Frequently Asked Questions
A clinical trial is one of the ways medical professionals and drug companies go about evaluating the potential safety and effectiveness of new and/or already approved drugs for potential human use. By the very fact that it is designated a “clinical” trial means that it involves people. The design of the trial, its goals and the methods to be used must be carefully spelled out in a written document called a protocol. Before a clinical trial can begin enrolling people into the study, it must be approved by an independent body known as an Institutional Review Board whose responsibility is to insure that the study is conducted properly, ethically and insures at all times the safety of the people participating in the trial.
Clinical trials provide vital information about what happens when the drugs under study are actually taken by people. There are two main benefits to your participation in a clinical trial. The first is that you, personally, may obtain benefit from taking the drug under evaluation. The second is that others may ultimately derive benefit from the information obtained from the clinical trial that you participated in.
An “experimental medication” is a drug that has not yet been approved by the Food and Drug Administration (FDA) for doctors to prescribe to their patients.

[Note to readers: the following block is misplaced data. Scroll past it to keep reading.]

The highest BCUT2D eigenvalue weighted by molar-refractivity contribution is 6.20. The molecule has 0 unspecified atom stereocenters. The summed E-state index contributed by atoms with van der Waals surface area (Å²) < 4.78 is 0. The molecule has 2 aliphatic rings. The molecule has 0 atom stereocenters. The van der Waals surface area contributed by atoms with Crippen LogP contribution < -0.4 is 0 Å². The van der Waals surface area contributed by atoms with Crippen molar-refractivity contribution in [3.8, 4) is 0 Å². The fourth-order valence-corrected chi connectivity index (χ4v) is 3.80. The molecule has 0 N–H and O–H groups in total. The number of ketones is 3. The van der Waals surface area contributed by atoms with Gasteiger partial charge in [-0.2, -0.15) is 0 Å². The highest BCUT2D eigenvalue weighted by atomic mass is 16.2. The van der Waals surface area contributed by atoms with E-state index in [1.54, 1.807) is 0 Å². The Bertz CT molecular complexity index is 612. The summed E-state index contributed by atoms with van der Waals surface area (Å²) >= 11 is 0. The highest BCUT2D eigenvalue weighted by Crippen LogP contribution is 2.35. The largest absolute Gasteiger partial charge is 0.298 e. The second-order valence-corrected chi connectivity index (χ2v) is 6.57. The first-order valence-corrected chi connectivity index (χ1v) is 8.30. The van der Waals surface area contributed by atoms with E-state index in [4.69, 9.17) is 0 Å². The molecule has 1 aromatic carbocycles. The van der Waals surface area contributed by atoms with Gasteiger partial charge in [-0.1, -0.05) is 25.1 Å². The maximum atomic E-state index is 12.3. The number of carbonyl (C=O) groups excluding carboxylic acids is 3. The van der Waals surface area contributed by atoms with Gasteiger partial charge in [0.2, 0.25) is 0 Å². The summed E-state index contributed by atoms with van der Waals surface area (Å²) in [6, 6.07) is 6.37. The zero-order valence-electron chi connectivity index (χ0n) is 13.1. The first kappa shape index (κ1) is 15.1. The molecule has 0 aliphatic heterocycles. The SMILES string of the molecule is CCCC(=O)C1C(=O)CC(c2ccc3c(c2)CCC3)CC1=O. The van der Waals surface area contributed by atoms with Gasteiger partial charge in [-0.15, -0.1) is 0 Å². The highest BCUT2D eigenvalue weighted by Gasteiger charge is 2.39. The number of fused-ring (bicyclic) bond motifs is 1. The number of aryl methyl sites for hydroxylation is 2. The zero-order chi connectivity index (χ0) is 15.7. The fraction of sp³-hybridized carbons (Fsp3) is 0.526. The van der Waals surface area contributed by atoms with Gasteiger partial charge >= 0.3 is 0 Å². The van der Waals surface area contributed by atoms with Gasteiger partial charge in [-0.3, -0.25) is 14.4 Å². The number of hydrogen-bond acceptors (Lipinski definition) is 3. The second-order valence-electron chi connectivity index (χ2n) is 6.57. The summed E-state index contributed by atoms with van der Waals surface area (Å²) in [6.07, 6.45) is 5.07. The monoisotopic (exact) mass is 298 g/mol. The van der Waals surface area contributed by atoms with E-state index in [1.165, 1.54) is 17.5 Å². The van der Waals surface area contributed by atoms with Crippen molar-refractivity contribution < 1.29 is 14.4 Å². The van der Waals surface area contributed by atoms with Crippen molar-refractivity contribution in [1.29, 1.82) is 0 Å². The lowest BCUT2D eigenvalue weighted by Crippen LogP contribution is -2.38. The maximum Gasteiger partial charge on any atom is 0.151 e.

Yes. You will be seen by a study physician at every visit.
By law, before any study-related assessments and procedures can be conducted, and before you can be permitted to take any study-related medication, you must be advised and understand up front a) that you know and are agreeing to participate in the study, b) what your participation in the study will entail, and c) what your rights as a study participant are. You will be given a written document known as an “Informed Consent Form” for you to review and sign. One copy will be kept on file at the site and one will be given to you for your files.
Participation in a clinical study is kept strictly confidential. Once enrolled in the study you will be assigned a special number and that number will be used going forward to identify you as a participant in the study. Your name will no longer be used. Any and all information obtained while you are participating in the study will also be kept strictly confidential and may only be shared where permitted by law or upon your prior authorization.
You are free to withdraw from participation in the study at any time without any negative consequences to you.
Participation in the study is free of charge. Neither you or your insurance company will be billed for the study drug or any study-related procedures.